1.What is your name?
My name is Megan Cavallari.
2.What is your occupation?
Composer, musician, and producer, starter of The Talk Foundation.
3.Do you have a “green” memory growing up?
My green memory has been with me my entire life. My parents were environmentalist long before it was hip. We would camp all summer because they were teachers. We hiked. We learned about flowers, vegetation, the ozone layer, animals, pollution, forests and how to help the earth.
4.We heard you were a vegetarian. That’s awesome! What’s your favorite meal?
5.How long have you been a vegetarian?
6.Where on the “green scale” do you fall?
7.Where do you turn for your news?
I get my news from the NPR, LA Times, Huffington Post, New York Times, Twitter, Dramatist Guild Monthly, Hockey News Magazine, LA Kings Web Site, Vegan Bloggers, Film Score Monthly and “The Who” Fan Club news letter to see what opera Pete is writing.
8.What is one environmental change you vow to make in the next year?
9.What’s your favorite book?
10.How did The Talk Foundation Project get started?
The Talk Foundation began partly because my daughter Shoshie was in chemo wards due to her juvenile arthritis and I noticed the children were being spoken to (by adults) but not really talking. The second half was I was in a lunch group where many people had foundations and we helped each other out. I felt that children and teenagers, who were fighting serious diseases, needed a voice and needed to be heard. I met children in the chemo ward who agreed to talk to me so I began recording them and giving them CDs. I made my mac computer into a recording studio and gave them a microphone and mixed the session. They really loved it. They told their friends about me-who told their friends about me and 12 years later I am still recording. Dr. Juliet Warner, who works with this population daily, and sits on my board, continues to be a huge support.
11.What are some of the biggest benefits you’ve found with The Talk Foundation Project?
I have learned so much from these wise souls. I like to end the recordings with the question “what would you tell your best friend if they had your disease or illness?” This is where they shine because these patients have been though more in their short lifetimes than most adults will ever go through. They have experienced so much. They are wise beyond years. More courageous than any of their peers. They are fighters who know that every day on this planet is a gift. They have come face to face with everyone’s greatest fear and looked it in the eyes and most have miraculously survived. I can not think of a more inspirational conversation. Can you?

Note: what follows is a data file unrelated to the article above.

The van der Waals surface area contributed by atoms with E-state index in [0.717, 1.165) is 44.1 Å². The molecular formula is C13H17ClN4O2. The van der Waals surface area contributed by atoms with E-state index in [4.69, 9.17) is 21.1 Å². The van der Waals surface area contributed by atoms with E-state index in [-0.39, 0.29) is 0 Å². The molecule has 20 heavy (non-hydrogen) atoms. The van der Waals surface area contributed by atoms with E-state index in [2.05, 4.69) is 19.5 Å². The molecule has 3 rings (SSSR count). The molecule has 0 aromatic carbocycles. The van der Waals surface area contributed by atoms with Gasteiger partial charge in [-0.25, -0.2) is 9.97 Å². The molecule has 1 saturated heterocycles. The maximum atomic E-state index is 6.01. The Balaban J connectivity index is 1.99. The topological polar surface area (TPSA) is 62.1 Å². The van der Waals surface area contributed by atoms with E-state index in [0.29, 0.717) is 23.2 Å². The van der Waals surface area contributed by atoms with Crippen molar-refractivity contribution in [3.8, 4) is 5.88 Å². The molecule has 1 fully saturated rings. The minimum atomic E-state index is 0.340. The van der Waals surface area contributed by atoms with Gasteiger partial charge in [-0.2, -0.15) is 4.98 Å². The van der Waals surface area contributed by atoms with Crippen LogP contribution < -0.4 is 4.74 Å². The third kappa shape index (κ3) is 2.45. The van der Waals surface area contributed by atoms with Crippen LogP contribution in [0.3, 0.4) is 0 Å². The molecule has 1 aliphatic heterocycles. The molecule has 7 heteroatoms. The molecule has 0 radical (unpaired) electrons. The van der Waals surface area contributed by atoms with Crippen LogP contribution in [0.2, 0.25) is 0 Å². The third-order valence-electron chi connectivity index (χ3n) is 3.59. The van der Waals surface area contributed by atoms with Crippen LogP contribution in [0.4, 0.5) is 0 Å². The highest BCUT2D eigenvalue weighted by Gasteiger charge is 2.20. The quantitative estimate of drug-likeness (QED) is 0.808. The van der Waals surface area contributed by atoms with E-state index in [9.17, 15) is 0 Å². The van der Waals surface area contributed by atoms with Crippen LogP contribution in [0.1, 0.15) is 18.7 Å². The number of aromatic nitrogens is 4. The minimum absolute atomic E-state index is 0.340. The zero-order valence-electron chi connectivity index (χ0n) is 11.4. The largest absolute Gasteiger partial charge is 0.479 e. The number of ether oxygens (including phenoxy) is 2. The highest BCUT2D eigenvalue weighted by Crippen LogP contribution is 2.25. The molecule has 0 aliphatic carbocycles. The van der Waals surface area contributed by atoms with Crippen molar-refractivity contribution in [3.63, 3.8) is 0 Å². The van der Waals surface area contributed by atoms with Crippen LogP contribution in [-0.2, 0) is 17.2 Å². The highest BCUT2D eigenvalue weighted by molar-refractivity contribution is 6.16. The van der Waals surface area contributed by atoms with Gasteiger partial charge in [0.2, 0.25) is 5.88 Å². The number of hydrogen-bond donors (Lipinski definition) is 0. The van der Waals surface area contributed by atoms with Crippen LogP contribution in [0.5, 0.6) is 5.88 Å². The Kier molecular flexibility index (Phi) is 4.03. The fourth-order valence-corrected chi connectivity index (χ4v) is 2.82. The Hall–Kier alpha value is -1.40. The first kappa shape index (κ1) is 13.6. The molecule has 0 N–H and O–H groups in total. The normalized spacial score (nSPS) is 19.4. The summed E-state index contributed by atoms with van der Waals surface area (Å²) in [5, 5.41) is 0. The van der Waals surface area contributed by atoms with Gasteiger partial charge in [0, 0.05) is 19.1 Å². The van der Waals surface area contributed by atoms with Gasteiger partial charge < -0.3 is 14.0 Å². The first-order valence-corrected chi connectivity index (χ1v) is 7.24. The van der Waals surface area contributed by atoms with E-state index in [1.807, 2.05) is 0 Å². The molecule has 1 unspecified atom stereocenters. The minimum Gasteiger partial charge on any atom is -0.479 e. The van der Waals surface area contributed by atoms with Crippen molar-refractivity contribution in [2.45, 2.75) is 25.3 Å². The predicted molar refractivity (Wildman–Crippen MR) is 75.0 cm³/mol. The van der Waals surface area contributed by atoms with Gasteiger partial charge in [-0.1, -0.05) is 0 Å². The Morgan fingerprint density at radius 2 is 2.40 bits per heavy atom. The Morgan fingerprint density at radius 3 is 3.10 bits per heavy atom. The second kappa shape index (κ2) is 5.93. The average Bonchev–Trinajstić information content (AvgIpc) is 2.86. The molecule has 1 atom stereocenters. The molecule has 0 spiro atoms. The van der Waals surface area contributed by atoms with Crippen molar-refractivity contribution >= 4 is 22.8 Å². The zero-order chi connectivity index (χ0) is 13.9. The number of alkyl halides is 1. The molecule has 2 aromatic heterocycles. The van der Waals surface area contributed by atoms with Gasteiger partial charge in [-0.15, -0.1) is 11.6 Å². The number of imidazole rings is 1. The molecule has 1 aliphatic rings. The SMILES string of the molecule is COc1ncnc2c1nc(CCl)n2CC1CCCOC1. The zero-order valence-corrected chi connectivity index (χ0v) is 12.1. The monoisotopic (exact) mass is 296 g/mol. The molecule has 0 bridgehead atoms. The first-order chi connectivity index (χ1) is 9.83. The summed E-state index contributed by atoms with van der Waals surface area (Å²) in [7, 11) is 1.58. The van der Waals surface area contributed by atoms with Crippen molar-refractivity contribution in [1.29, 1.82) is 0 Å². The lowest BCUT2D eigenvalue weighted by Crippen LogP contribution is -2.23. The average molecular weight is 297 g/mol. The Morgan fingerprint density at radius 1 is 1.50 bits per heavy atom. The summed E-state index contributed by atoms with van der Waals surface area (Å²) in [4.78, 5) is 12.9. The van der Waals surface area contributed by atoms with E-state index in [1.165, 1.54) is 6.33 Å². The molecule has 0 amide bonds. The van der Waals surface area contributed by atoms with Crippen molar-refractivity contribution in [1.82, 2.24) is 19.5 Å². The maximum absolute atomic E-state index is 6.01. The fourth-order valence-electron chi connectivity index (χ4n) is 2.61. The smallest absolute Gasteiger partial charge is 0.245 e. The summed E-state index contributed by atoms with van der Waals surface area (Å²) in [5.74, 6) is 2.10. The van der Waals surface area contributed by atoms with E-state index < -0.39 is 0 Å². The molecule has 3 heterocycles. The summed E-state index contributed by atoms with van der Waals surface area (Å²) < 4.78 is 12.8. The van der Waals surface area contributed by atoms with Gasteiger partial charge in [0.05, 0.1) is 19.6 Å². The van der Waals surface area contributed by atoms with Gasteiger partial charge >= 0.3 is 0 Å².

12.What are some of the biggest struggles you’ve face with The Talk Foundation Project?
13.Can you talk a little bit about your experience raising a daughter who has juvenile arthritis?
Raising a child with a chronic disease is just what you have been given. Life with an auto immune disease is difficult for Shoshie who was diagnosed at 2 and is 12. When she says she is tired she is “exhausted” and will sleep for hours and hours. She is in pain 24 hours a day. She goes to bed in pain she wakes up in pain. She takes medicines everyday and 2 shots on the weekends. She sees she doctors quarterly and when she has “flair ups” which happen a lot. She also has a disease in her eyes called uveitis. She can not get live vaccines. She can not get viruses because they reek havoc on her immune system. Somedays she goes to school in a wheelchair. I am an Athritis Ambassador, which is a group of individuals who seek money for a cure for the 46 million people who suffer from athritis. Shoshie is a fighter. I am proud of her. She has raised a lot of money for many causes she believes in. Her anime art is beautiful and has sold despite her pain.
14.Does food play a role in you and your daughter’s life as a healing mechanism?
15.What’s one tip you can give to readers out there whose children are also suffering from life threatening health situations?
For any parents whose child or teenager is ill it is heartbreaking. When I go to the second floor of UCLA’s pediatric unit, I see parents with “the saddest eyes”. There is nothing you can love more than your child. I believe, but I am not an expert, that children and perhaps teenagers, are looking at you for responses and to show them how to lead. They have to be focused on getting well. That is hard enough. They can not be worried about you and your emotions. You are their rock. You are the new expert on their disease. You must learn everything about that disease, You must come in to that hospital armed with a list of questions for your doctors and write down the answers.
16.Can individuals get involved to help with The Talk Foundation Project?
Please find me through my web sites either: megancavallari.com and go to “the foundation” or my talkfoundation.org web site and feel free to donate or read more about what the foundation is doing. I also have recordings on there from time to time but not often. If you know anyone in Los Angeles or Orange County who needs our help please send them our way. I am always looking for a hospital to join up with so I do not have to travel as much so people can email me if they know social workers, or doctors at hospitals who can help.
17.What’s next for The Talk Foundation Project?
18.Once one piece of advice you would give to our readers out there who are, or who know someone who is dealing with life threatening health situations like those you’ve spoken with through The Talk Foundation Project?
The last piece of advice I would give is “to alway be brave, be strong and have hope”. That is the #1 thing all of my “rock stars” say.